In the most widely used Germanic language of all, however, Swifts are no longer confused with Swallows and similar genera in the way they once were: old names for the Swift in English include devil swallow, crane swallow, hawk swallow, black martin, and screech martin.8 Nowadays in standard English they called Swifts after perhaps the most obvious fact about them. Swifts are swift: they fly very fast. So standard etymologies say, at least, though perhaps the name is partly onomatopoeic too: “Swift” is phonetically similar to the Hebrew siis, Russian strizh, and Swiss-German Spyr. The earliest citation of Swift in the Oxford English Dictionary9 is from Walter Charleton’s Onomasticon Zoicon of 1668, which refers to the “House-marten [sic] or Swift”.10 As the older English name “black martin” demonstrates, Swifts have been confused with Martins too, but although the word “martin” comes from French, the French for Martin is now hirondelle, which also means “Swallow”: the House Martin (Delichon urbica) is hirondelle de fenêtre, or “window-swallow”, for example, and the Sand Martin (Riparia riparia) is hirondelle de rivage, or “shore-swallow”.


Martin-pêcheur and Martin roselin, on the other hand, mean Kingfisher and Starling respectively, while the modern French word for Swift is martinet. This word has also been used in English and is related to “martlet”, an older word for Swift that is still used in heraldry and that most famously appears in Shakespeare’s Macbeth (1605-6):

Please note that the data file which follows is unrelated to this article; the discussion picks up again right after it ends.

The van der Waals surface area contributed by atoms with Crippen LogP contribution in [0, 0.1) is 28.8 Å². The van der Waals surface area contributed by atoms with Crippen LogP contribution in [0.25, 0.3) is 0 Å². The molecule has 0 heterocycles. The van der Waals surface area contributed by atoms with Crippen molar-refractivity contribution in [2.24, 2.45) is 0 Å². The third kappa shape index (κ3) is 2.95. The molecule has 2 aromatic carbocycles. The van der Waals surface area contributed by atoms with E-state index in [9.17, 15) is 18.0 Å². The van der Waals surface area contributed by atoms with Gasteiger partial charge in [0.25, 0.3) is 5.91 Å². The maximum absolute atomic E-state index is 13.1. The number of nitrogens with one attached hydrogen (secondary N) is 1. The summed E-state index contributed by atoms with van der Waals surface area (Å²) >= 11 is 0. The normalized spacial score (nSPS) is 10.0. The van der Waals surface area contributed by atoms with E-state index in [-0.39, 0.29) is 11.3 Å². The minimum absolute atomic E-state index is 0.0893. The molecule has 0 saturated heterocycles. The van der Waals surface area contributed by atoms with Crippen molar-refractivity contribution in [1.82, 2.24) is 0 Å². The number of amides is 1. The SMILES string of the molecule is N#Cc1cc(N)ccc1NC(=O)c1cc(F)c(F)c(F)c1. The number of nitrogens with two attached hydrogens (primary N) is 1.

Banquo: This guest of summer,
The temple-haunting martlet, does approve,
By his loved mansionry, that the heaven’s breath
Smells wooingly here: no jutty, frieze,
Buttress, nor coign of vantage, but this bird
Hath made his pendent bed and procreant cradle:
Where they most breed and haunt, I have observed,
The air is delicate.
(Act I, Scene VI)11


But the meaning of “martlet” in this passage is ambiguous and some commentators suggest it refers to the House Martin (Delicon urbica) rather than the Swift. “Martinet”, also once used in English for the Swift, had another meaning too: “the demon who had the office of summoning witches to their assemblies”,12 which echoes English words like “devil-bird” and perhaps also the Dutch gierzwaluw.


These supernatural associations disappear in other important languages derived from Latin. In Italian the Swift is called the rondone, which is obviously related to ròndine, or “Swallow”, and is obviously derived from Latin hirundo, “Swallow”. In Spanish the Swift is called the vencejo or oncejo, which one on-line Spanish dictionary explains as deriving “de falce, hoz, por la forma de sus dedos”, that is, deriving “from sickle, because of the shape of its toes”.13 This seems a mistake: it’s the shape of the Swift’s wings that are much more obviously sickle-shaped, as can be seen from the definition of Mauersegler in the Duden Deutsches Universal Wörterbuch A-Z:


Mauersegler, der: der Schwalbe ähnliche Vogel mit schwarzem Gefieder, gegabaltem Schwanz u. sehr langen, sichelförmigen Flügeln.14